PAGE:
Wednesday, 9 March 2016

Libraries gave us power

They are trying to sell my old local library and probably turn it into a Netto or an office for Nettos.
The same Library that in my youth was our sanctuary. A happy Shelter from bullies, a forcefield of learning keeping them out. Misfits like me would sit in them pretending to read books, or do 'research' on the computers. As long as we kept our voices hushed we could happily while away the hours, in the warmth. As rain lashed the windows.
After school, I`d often meet up with Dave in this library and we'd rummage the music hire section. Long before Spotify, this was the only option for frugal pockets. Then we'd stuff rucksacks full of books that would take our fancy; self help books, Norwegian dramas, big novels with fancy titles, instruction pamphlet for blinds.
We'd never read any of them, but we liked to think we would. The promise of improvement enough, and when you could borrow up to 8 books for a month for nothing, what was the risk? Invariably, the slim volume of Icelandic poetry or such, would conveniently get lost between the cracks, and like weeds in the guttering the fines just grew and grew. 
If they became too high to hack away with paper round wages we'd get new cards, never too young to learn the arts of gentle fraud.
At one point in our lives Libraries were our everything. We'd make plans there, dream dreams, and oddly make tentative steps into the adult world of romance. My brother being a champion of this. His precocious boldness  and lack of fear led him to many a date with strangers he'd charm between glances of biology revision guides.

I never had such success. Too shy, I never really tried. Apart from one tragic episode.
I had spotted a girl that had made my face flush, bookish but sexy, just my type. 
She was busy revising, nose deep in a psychology text book.
I was stuck on a rather lengthy, arduous passage about Shakespeare's use of farmyard animals or something and naturally my attention was a little divided.
Inspired by my brother's lead in the matters of romance, I inwardly declared that I would ask this girl out, affirming that this was the moment I asserted myself, but inexperience and nerves made this a troublesome sandwich to swallow.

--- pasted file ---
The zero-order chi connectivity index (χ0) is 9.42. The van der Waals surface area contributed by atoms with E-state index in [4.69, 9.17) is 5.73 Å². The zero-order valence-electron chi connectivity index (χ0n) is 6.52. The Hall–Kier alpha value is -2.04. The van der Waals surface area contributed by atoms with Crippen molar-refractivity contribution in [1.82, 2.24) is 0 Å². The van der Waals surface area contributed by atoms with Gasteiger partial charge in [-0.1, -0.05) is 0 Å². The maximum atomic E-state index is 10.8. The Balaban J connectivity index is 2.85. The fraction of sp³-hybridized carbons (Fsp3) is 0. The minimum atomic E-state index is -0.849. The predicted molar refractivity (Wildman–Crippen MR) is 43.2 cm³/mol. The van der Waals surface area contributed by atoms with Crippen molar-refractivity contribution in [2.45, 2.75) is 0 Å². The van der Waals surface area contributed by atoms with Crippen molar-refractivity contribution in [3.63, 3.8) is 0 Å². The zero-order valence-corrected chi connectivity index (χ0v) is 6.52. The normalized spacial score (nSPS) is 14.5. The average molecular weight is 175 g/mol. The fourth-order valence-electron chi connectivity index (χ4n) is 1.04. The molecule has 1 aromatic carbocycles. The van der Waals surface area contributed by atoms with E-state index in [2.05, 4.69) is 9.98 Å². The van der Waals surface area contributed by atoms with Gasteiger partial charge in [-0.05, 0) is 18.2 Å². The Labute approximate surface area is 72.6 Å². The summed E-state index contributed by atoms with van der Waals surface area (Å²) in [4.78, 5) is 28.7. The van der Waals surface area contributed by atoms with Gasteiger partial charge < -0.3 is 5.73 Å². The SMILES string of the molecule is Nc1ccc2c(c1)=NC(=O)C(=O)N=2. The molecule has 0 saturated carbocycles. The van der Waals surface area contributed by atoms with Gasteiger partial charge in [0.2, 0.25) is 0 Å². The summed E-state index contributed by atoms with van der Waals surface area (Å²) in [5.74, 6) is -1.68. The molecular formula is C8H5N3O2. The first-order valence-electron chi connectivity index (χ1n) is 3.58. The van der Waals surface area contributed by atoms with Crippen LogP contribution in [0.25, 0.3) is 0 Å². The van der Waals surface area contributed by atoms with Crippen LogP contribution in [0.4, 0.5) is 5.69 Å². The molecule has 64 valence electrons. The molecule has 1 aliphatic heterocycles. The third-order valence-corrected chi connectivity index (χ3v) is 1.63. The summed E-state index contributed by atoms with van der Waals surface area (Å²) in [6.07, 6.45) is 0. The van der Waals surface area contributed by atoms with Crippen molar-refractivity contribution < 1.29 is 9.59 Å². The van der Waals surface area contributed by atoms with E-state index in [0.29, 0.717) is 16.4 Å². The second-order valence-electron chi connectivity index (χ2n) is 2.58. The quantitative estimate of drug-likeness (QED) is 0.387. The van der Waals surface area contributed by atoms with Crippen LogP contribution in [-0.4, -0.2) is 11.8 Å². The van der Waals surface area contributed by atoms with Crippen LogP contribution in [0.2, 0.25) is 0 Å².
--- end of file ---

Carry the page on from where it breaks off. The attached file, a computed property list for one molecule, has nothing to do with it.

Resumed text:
I'm sure most sensible mortals wouldn't agonise over such trivialities, mainly Americans, but I was at a complete loss as to how to even begin the conversation. How the hell did you just go up to a stranger, in a public environment, without the aid of alcohol and invite them to potentially love you?

In a library it felt almost sordid to ask someone out, you could read about such things but you must keep it quietly to yourself.
I looked up and down the room, trying to engage eye contact with her but the awkward chair and table arrangements made this a difficult task, and added a risk of a potential neck injury.
I was stuck, desperate and incompetent, a winning combination. I was about to concede defeat when my eyes fell upon a six pack of cherry bakewells I had in my backpack. These were intended as sugary treats to aid and encourage me in my revision, but staring at them an idea crept in my mind that maybe these iced pastry treats could be the key to unlocking my potential love's interest, or at least break the ice.
The idea was that I would casually walk up to her and say 'hey would you like a bakewell tart?' Then let the romance flourish.
It seemed simple enough and from that, I hoped, innocent, and inauspicious beginning I could initiate further conversation and from there I wasn't entirely sure, but I was hoping my brain would take over and come up with something.
Very simple in theory, harder in practice. I toyed with the foil wrapping of a bakewell, eat one for the energy boost, and stared over at her with a mouth full of munched up icing and pastry. Sexy.
I ruminated, pondered, eat another bakewell, tried to motivate myself to go over and just do it, but I was held back, reluctant and not fully behind the plan. Like a soldier asked to jump over the trench line.
This delaying didn't help matters and eventually my procrastinating had gone on so long she was now setting off to leave.
I had missed my chance and chided myself for my failures but as she packed her items into her satchel I roused myself for one final push.
I quickly packed up my items apart from one solitary bakewell tart that I kept in my hand and began to hover over to her.
Unfortunately she had turned the other way and began making her way around the library. I duly followed, quickly improvising a new plan where I would simply tap her on the shoulder and say 'I think you dropped this?' Then present her with the tart, Ingenious. I had seen a film scene of something similar with jewellery, and that had worked perfectly. 
Fate had other plans and  had also decided to bless her with rather a pacy walk. I followed  swiftly after her, bakewell held aloft in my outstretched hand.
Blissfully, I ignored the fact that I was now following a girl around a library with baked goods, and this was definitely not a normal thing to be doing, and certainly not your standard or desired romantic gesture.
Her pace quickend, as I'm sure her subconscious picked up on the potential threat of diabetes that was ambling to be thrust in her face.
I continued to follow for a good 5 to 10 minutes, until we reached a  pelican crossing and my better sense and a ford KA stopped me.
From this moment on, the town of bakewell always sends a shiver up the spine but I will always be fond of Libraries. For where would us weirdos go?

No comments:

Post a Comment